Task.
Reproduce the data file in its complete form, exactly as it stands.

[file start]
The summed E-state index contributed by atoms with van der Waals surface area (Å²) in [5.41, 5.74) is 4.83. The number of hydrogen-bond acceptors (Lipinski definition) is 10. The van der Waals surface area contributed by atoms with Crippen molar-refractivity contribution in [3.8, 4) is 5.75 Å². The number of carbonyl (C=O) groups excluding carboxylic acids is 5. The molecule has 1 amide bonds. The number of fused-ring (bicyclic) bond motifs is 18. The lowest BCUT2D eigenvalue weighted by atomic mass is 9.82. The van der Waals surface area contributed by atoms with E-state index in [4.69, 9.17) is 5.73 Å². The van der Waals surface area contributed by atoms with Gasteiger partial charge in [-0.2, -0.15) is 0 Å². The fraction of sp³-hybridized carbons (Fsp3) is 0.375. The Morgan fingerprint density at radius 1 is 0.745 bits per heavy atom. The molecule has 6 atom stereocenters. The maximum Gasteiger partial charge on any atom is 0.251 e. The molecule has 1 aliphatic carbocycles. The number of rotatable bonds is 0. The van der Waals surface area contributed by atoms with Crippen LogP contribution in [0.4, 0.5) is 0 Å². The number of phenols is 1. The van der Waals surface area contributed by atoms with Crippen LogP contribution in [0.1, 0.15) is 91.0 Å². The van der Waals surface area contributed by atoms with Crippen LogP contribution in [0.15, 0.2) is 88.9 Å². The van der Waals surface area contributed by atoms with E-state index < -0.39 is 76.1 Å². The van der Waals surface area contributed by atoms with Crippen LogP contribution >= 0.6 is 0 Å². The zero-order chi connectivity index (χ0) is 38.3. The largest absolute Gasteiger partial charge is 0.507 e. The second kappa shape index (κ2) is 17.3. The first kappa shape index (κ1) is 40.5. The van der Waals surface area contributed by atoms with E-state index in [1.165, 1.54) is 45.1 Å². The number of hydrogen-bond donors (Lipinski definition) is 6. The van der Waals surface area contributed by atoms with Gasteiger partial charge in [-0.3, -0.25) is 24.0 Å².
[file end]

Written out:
The summed E-state index contributed by atoms with van der Waals surface area (Å²) in [5.41, 5.74) is 4.83. The number of hydrogen-bond acceptors (Lipinski definition) is 10. The van der Waals surface area contributed by atoms with Crippen molar-refractivity contribution in [3.8, 4) is 5.75 Å². The number of carbonyl (C=O) groups excluding carboxylic acids is 5. The molecule has 1 amide bonds. The number of fused-ring (bicyclic) bond motifs is 18. The lowest BCUT2D eigenvalue weighted by atomic mass is 9.82. The van der Waals surface area contributed by atoms with E-state index in [4.69, 9.17) is 5.73 Å². The van der Waals surface area contributed by atoms with Gasteiger partial charge in [-0.2, -0.15) is 0 Å². The fraction of sp³-hybridized carbons (Fsp3) is 0.375. The Morgan fingerprint density at radius 1 is 0.745 bits per heavy atom. The molecule has 6 atom stereocenters. The maximum Gasteiger partial charge on any atom is 0.251 e. The molecule has 1 aliphatic carbocycles. The number of rotatable bonds is 0. The van der Waals surface area contributed by atoms with Crippen LogP contribution in [0.4, 0.5) is 0 Å². The number of phenols is 1. The van der Waals surface area contributed by atoms with Crippen LogP contribution in [0.1, 0.15) is 91.0 Å². The van der Waals surface area contributed by atoms with Crippen LogP contribution in [0.15, 0.2) is 88.9 Å². The van der Waals surface area contributed by atoms with E-state index < -0.39 is 76.1 Å². The van der Waals surface area contributed by atoms with Crippen LogP contribution >= 0.6 is 0 Å². The zero-order chi connectivity index (χ0) is 38.3. The largest absolute Gasteiger partial charge is 0.507 e. The second kappa shape index (κ2) is 17.3. The first kappa shape index (κ1) is 40.5. The van der Waals surface area contributed by atoms with E-state index in [1.165, 1.54) is 45.1 Å². The number of hydrogen-bond donors (Lipinski definition) is 6. The van der Waals surface area contributed by atoms with Gasteiger partial charge in [-0.3, -0.25) is 24.0 Å².